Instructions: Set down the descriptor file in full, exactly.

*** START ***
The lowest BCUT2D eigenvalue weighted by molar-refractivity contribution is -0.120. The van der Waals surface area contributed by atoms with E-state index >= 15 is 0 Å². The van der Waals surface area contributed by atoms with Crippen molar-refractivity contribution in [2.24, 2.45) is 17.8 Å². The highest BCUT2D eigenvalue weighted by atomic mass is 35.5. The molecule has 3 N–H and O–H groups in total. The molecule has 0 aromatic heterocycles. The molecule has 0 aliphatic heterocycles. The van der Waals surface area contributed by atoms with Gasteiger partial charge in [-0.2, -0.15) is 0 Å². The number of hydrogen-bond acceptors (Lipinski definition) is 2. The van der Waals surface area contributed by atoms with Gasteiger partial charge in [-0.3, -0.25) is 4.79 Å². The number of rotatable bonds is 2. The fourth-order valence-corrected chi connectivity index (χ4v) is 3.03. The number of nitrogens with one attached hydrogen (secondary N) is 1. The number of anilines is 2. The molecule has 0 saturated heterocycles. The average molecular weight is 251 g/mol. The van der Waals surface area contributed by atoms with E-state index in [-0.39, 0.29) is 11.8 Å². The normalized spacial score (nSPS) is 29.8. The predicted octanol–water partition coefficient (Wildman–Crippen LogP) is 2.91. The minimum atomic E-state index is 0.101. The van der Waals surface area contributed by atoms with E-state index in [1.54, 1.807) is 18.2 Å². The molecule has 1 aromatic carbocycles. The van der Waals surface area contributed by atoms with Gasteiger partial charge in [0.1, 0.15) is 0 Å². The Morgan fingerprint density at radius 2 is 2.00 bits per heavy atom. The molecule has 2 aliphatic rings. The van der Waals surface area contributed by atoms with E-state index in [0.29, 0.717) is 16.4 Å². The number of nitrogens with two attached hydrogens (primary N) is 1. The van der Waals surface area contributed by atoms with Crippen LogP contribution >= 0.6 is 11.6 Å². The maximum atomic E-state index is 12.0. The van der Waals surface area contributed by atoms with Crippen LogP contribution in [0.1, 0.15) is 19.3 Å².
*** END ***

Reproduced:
The lowest BCUT2D eigenvalue weighted by molar-refractivity contribution is -0.120. The van der Waals surface area contributed by atoms with E-state index >= 15 is 0 Å². The van der Waals surface area contributed by atoms with Crippen molar-refractivity contribution in [2.24, 2.45) is 17.8 Å². The highest BCUT2D eigenvalue weighted by atomic mass is 35.5. The molecule has 3 N–H and O–H groups in total. The molecule has 0 aromatic heterocycles. The molecule has 0 aliphatic heterocycles. The van der Waals surface area contributed by atoms with Gasteiger partial charge in [-0.2, -0.15) is 0 Å². The number of hydrogen-bond acceptors (Lipinski definition) is 2. The van der Waals surface area contributed by atoms with Gasteiger partial charge in [-0.3, -0.25) is 4.79 Å². The number of rotatable bonds is 2. The fourth-order valence-corrected chi connectivity index (χ4v) is 3.03. The number of nitrogens with one attached hydrogen (secondary N) is 1. The number of anilines is 2. The molecule has 0 saturated heterocycles. The average molecular weight is 251 g/mol. The van der Waals surface area contributed by atoms with E-state index in [-0.39, 0.29) is 11.8 Å². The normalized spacial score (nSPS) is 29.8. The predicted octanol–water partition coefficient (Wildman–Crippen LogP) is 2.91. The minimum atomic E-state index is 0.101. The van der Waals surface area contributed by atoms with E-state index in [1.54, 1.807) is 18.2 Å². The molecule has 1 aromatic carbocycles. The van der Waals surface area contributed by atoms with Gasteiger partial charge in [0.1, 0.15) is 0 Å². The Morgan fingerprint density at radius 2 is 2.00 bits per heavy atom. The molecule has 2 aliphatic rings. The van der Waals surface area contributed by atoms with E-state index in [0.29, 0.717) is 16.4 Å². The number of nitrogens with two attached hydrogens (primary N) is 1. The van der Waals surface area contributed by atoms with Crippen LogP contribution >= 0.6 is 11.6 Å². The maximum atomic E-state index is 12.0. The van der Waals surface area contributed by atoms with Crippen LogP contribution in [0.1, 0.15) is 19.3 Å².